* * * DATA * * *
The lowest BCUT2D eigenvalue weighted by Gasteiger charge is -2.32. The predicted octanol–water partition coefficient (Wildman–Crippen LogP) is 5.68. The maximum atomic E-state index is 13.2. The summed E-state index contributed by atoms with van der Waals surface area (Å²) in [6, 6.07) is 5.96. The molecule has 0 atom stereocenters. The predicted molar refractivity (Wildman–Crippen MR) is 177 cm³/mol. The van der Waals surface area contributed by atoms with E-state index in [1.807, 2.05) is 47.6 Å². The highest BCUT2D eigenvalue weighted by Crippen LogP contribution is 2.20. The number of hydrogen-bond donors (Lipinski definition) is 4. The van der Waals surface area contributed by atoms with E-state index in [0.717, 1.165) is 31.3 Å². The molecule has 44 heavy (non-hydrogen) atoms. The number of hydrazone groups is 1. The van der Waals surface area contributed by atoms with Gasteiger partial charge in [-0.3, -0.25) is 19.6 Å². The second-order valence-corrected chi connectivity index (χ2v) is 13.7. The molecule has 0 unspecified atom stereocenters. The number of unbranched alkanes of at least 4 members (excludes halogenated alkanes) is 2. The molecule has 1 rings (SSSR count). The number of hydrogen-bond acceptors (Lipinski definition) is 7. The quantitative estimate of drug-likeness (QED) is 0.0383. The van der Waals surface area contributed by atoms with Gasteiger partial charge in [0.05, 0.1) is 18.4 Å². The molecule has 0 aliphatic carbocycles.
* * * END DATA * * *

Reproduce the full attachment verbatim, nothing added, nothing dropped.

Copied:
The lowest BCUT2D eigenvalue weighted by Gasteiger charge is -2.32. The predicted octanol–water partition coefficient (Wildman–Crippen LogP) is 5.68. The maximum atomic E-state index is 13.2. The summed E-state index contributed by atoms with van der Waals surface area (Å²) in [6, 6.07) is 5.96. The molecule has 0 atom stereocenters. The predicted molar refractivity (Wildman–Crippen MR) is 177 cm³/mol. The van der Waals surface area contributed by atoms with E-state index in [1.807, 2.05) is 47.6 Å². The highest BCUT2D eigenvalue weighted by Crippen LogP contribution is 2.20. The number of hydrogen-bond donors (Lipinski definition) is 4. The van der Waals surface area contributed by atoms with E-state index in [0.717, 1.165) is 31.3 Å². The molecule has 44 heavy (non-hydrogen) atoms. The number of hydrazone groups is 1. The van der Waals surface area contributed by atoms with Gasteiger partial charge in [-0.3, -0.25) is 19.6 Å². The second-order valence-corrected chi connectivity index (χ2v) is 13.7. The molecule has 0 unspecified atom stereocenters. The number of unbranched alkanes of at least 4 members (excludes halogenated alkanes) is 2. The molecule has 1 rings (SSSR count). The number of hydrogen-bond acceptors (Lipinski definition) is 7. The quantitative estimate of drug-likeness (QED) is 0.0383. The van der Waals surface area contributed by atoms with Gasteiger partial charge in [0.05, 0.1) is 18.4 Å². The molecule has 0 aliphatic carbocycles.